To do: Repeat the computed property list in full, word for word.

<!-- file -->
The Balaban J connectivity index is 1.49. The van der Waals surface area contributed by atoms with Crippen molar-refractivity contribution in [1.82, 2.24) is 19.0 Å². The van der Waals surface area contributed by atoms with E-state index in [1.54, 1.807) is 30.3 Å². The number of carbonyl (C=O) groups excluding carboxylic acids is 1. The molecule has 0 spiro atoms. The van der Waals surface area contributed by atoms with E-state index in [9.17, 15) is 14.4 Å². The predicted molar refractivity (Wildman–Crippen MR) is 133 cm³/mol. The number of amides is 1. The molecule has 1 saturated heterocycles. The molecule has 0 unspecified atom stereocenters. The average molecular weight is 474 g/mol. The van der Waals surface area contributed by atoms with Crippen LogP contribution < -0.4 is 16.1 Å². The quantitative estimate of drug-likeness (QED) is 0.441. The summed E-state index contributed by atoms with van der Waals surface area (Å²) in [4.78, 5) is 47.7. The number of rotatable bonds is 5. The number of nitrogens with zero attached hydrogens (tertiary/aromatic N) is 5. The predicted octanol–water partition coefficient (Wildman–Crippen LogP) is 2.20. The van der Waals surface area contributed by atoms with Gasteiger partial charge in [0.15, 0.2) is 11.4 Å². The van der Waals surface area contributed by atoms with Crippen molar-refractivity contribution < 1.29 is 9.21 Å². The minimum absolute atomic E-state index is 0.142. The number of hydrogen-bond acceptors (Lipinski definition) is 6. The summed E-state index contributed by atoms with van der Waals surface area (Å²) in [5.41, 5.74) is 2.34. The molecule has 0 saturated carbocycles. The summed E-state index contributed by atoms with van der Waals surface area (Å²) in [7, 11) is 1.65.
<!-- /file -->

The Balaban J connectivity index is 1.49. The van der Waals surface area contributed by atoms with Crippen molar-refractivity contribution in [1.82, 2.24) is 19.0 Å². The van der Waals surface area contributed by atoms with E-state index in [1.54, 1.807) is 30.3 Å². The number of carbonyl (C=O) groups excluding carboxylic acids is 1. The molecule has 0 spiro atoms. The van der Waals surface area contributed by atoms with E-state index in [9.17, 15) is 14.4 Å². The predicted molar refractivity (Wildman–Crippen MR) is 133 cm³/mol. The number of amides is 1. The molecule has 1 saturated heterocycles. The molecule has 0 unspecified atom stereocenters. The average molecular weight is 474 g/mol. The van der Waals surface area contributed by atoms with Crippen LogP contribution < -0.4 is 16.1 Å². The quantitative estimate of drug-likeness (QED) is 0.441. The summed E-state index contributed by atoms with van der Waals surface area (Å²) in [4.78, 5) is 47.7. The number of rotatable bonds is 5. The number of nitrogens with zero attached hydrogens (tertiary/aromatic N) is 5. The predicted octanol–water partition coefficient (Wildman–Crippen LogP) is 2.20. The van der Waals surface area contributed by atoms with Gasteiger partial charge in [0.15, 0.2) is 11.4 Å². The van der Waals surface area contributed by atoms with Crippen molar-refractivity contribution < 1.29 is 9.21 Å². The minimum absolute atomic E-state index is 0.142. The number of hydrogen-bond acceptors (Lipinski definition) is 6. The summed E-state index contributed by atoms with van der Waals surface area (Å²) in [5.41, 5.74) is 2.34. The molecule has 0 saturated carbocycles. The summed E-state index contributed by atoms with van der Waals surface area (Å²) in [7, 11) is 1.65.